“Help us get there,” she added.

The committee is chaired by U.S. Congressman Raul Grijalva, D-Ariz.  Kilili is its vice chairman.

In her remarks, Muna said CHCC in January “began messaging coronavirus prevention in our community and screening patients for symptoms. In early February, CHCC sent our first specimen for coronavirus testing nearly 8,000 miles away to Atlanta. It took 10 days to receive the negative result. Over the next month, the healthcare corporation took steps to reduce traffic on our campus, incorporated coronavirus screening into its regular disease surveillance at the Francisco C. Ada/Saipan International Airport, and on March 16, CHCC activated its Area Operations Command, diverting nearly a third of its staff to the response. On March 28, the CNMI announced its first two positive cases, with 12 more cases confirmed since then.”

Muna said in the past 40 days, with support from the governor, his Covid-19 Task Force, and CHCC staff, “CHCC has screened more than 500 walk-in patients for coronavirus symptoms; screened more than 1,500 passengers at the airport; identified and interviewed more than 215 contacts of positive cases; responded to more than 700 phone calls about the coronavirus; overseen the care and release of more than 250 individuals from quarantine and isolation; had more than 300 specimens tested, including more than 200 at our own lab; and conducted more than 90 tele-consults with patients.”

Three days ago, Muna said the CNMI began conducting community-based testing, and has collected samples from more than 400 people.

Of the 14 confirmed Covid-19 cases, two have died, and the other 12 have recovered, Muna said.

“It has been nearly two weeks since our most recent case was identified. We have been vigilant. We have been effective, but we are still vulnerable,” she added.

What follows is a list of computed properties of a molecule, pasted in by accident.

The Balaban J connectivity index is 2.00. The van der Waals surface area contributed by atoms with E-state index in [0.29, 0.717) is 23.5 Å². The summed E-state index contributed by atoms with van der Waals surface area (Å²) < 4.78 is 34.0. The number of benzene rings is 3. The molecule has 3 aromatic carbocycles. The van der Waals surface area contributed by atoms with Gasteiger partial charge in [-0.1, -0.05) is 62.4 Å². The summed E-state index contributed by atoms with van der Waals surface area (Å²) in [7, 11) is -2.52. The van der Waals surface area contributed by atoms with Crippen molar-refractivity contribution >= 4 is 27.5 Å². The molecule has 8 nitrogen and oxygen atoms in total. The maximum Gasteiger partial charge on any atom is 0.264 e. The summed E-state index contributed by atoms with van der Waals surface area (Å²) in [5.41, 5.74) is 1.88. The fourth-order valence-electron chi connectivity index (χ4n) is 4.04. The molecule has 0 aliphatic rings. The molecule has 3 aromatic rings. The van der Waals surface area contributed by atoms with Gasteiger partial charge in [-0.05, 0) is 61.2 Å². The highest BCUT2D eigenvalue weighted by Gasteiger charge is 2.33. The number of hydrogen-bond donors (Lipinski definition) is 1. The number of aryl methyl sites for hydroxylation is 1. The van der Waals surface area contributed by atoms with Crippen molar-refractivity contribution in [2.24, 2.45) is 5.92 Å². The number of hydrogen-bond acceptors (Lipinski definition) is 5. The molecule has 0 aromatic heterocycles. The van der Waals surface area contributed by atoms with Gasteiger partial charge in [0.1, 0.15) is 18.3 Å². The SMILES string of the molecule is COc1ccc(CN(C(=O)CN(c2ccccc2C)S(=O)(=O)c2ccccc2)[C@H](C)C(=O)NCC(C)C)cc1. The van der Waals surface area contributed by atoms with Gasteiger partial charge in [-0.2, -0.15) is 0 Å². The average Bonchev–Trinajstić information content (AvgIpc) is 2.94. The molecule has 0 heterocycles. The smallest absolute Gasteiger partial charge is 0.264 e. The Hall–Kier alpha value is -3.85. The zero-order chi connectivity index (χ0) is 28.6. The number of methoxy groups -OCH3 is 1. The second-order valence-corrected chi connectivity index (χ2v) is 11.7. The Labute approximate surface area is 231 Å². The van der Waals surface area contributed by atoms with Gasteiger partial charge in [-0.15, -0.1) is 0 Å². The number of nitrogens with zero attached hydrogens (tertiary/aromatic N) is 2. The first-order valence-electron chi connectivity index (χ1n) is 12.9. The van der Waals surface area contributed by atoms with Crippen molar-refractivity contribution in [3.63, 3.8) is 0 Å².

“The CNMI is uniquely susceptible to upheaval should we experience a larger outbreak. The virus undercuts the power of our social capital — built on family gatherings, multi-generational households, and close relationships with our manamko’. It lays bare our non-communicable disease crisis, and threatens to tear away the gains we have made to our healthcare system. It has evaporated our livelihood, throwing our tourism-based economy into swift and acrimonious decline. The CNMI government is shut down, and is projecting a 65-million-dollar deficit. The island schools closed, many public and private employees have been furloughed, unemployment is skyrocketing, [and] the retiree pensions [were] cut 25%, rendering healthcare unaffordable for so many families,” Muna said.

She told the U.S. House committee that the success of CHCC thus far “is the result of a Herculean effort, requiring nearly 18,000 staff hours and over 7 million dollars.”

“Thanks to support from the governor and the Covid-19 Task Force and the federal partnership with HHS and DoD through FEMA, and further supported by the CARES Act, we have been able to secure additional ventilators, PPE, laboratory equipment, testing reagents, established a temporary 40-bed care site, and a longer term alternate care site. We have received help to assess [the] surge [in] our staffing needs and develop a territorial action plan. We can now test for the coronavirus on-island — an ability that felt far from our reach just one month ago. This assistance has been core to our success, but we need continued federal assistance to put an end to this war,” Muna said.

She added that CHCC must fulfill its “regular obligations while balancing the coronavirus response, and forging an ambiguous future to prepare for the worst.”

“Our strengths and our weaknesses are brought into focus while the disruption has sparked innovation and illuminated opportunities for improvement,” she said.

“We are in ample supply of vision and determination, but we need your help to establish a reliable, equitable supply chain for PPE and testing reagents. We need funding to keep our staff, including our robust contact tracing team, at work.  We need support for the long-overdue expansion and modernization of our 35-year-old hospital.”

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